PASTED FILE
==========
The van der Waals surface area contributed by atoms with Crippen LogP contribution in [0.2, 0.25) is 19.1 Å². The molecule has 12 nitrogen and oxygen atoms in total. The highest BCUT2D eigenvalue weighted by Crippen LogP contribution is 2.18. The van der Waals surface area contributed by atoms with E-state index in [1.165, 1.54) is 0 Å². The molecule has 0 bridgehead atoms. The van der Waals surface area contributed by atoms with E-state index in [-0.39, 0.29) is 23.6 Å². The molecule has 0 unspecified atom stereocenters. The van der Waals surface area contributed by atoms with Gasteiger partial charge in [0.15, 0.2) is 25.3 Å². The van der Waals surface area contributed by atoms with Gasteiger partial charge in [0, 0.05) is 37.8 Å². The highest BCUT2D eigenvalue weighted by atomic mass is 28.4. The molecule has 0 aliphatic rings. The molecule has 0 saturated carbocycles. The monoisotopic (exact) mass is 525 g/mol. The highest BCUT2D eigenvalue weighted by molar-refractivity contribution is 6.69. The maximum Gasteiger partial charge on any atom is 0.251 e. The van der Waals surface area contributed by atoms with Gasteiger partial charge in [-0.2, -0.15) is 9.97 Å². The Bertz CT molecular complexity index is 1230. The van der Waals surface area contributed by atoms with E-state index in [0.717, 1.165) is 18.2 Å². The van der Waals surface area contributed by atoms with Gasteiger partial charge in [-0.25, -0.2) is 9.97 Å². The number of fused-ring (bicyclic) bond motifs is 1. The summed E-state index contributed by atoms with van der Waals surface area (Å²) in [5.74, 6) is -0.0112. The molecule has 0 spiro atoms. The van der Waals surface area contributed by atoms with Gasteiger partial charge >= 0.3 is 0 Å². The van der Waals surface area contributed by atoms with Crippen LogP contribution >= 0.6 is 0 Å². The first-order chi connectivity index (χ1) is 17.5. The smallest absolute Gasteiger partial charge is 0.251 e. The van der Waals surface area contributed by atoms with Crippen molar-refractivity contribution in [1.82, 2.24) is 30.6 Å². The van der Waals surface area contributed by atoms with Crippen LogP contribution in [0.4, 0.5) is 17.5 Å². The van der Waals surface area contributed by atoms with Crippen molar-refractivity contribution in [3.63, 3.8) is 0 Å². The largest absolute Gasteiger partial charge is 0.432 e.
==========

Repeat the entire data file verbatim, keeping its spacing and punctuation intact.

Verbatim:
The van der Waals surface area contributed by atoms with Crippen LogP contribution in [0.2, 0.25) is 19.1 Å². The molecule has 12 nitrogen and oxygen atoms in total. The highest BCUT2D eigenvalue weighted by Crippen LogP contribution is 2.18. The van der Waals surface area contributed by atoms with E-state index in [1.165, 1.54) is 0 Å². The molecule has 0 bridgehead atoms. The van der Waals surface area contributed by atoms with E-state index in [-0.39, 0.29) is 23.6 Å². The molecule has 0 unspecified atom stereocenters. The van der Waals surface area contributed by atoms with Gasteiger partial charge in [0.15, 0.2) is 25.3 Å². The van der Waals surface area contributed by atoms with Gasteiger partial charge in [0, 0.05) is 37.8 Å². The highest BCUT2D eigenvalue weighted by atomic mass is 28.4. The molecule has 0 aliphatic rings. The molecule has 0 saturated carbocycles. The monoisotopic (exact) mass is 525 g/mol. The highest BCUT2D eigenvalue weighted by molar-refractivity contribution is 6.69. The maximum Gasteiger partial charge on any atom is 0.251 e. The van der Waals surface area contributed by atoms with Gasteiger partial charge in [-0.2, -0.15) is 9.97 Å². The Bertz CT molecular complexity index is 1230. The van der Waals surface area contributed by atoms with E-state index in [0.717, 1.165) is 18.2 Å². The van der Waals surface area contributed by atoms with Gasteiger partial charge in [-0.25, -0.2) is 9.97 Å². The number of fused-ring (bicyclic) bond motifs is 1. The summed E-state index contributed by atoms with van der Waals surface area (Å²) in [5.74, 6) is -0.0112. The molecule has 0 spiro atoms. The van der Waals surface area contributed by atoms with Gasteiger partial charge >= 0.3 is 0 Å². The van der Waals surface area contributed by atoms with Crippen LogP contribution >= 0.6 is 0 Å². The first-order chi connectivity index (χ1) is 17.5. The smallest absolute Gasteiger partial charge is 0.251 e. The van der Waals surface area contributed by atoms with Crippen molar-refractivity contribution in [1.82, 2.24) is 30.6 Å². The van der Waals surface area contributed by atoms with Crippen LogP contribution in [0.4, 0.5) is 17.5 Å². The van der Waals surface area contributed by atoms with Crippen molar-refractivity contribution in [3.63, 3.8) is 0 Å². The largest absolute Gasteiger partial charge is 0.432 e.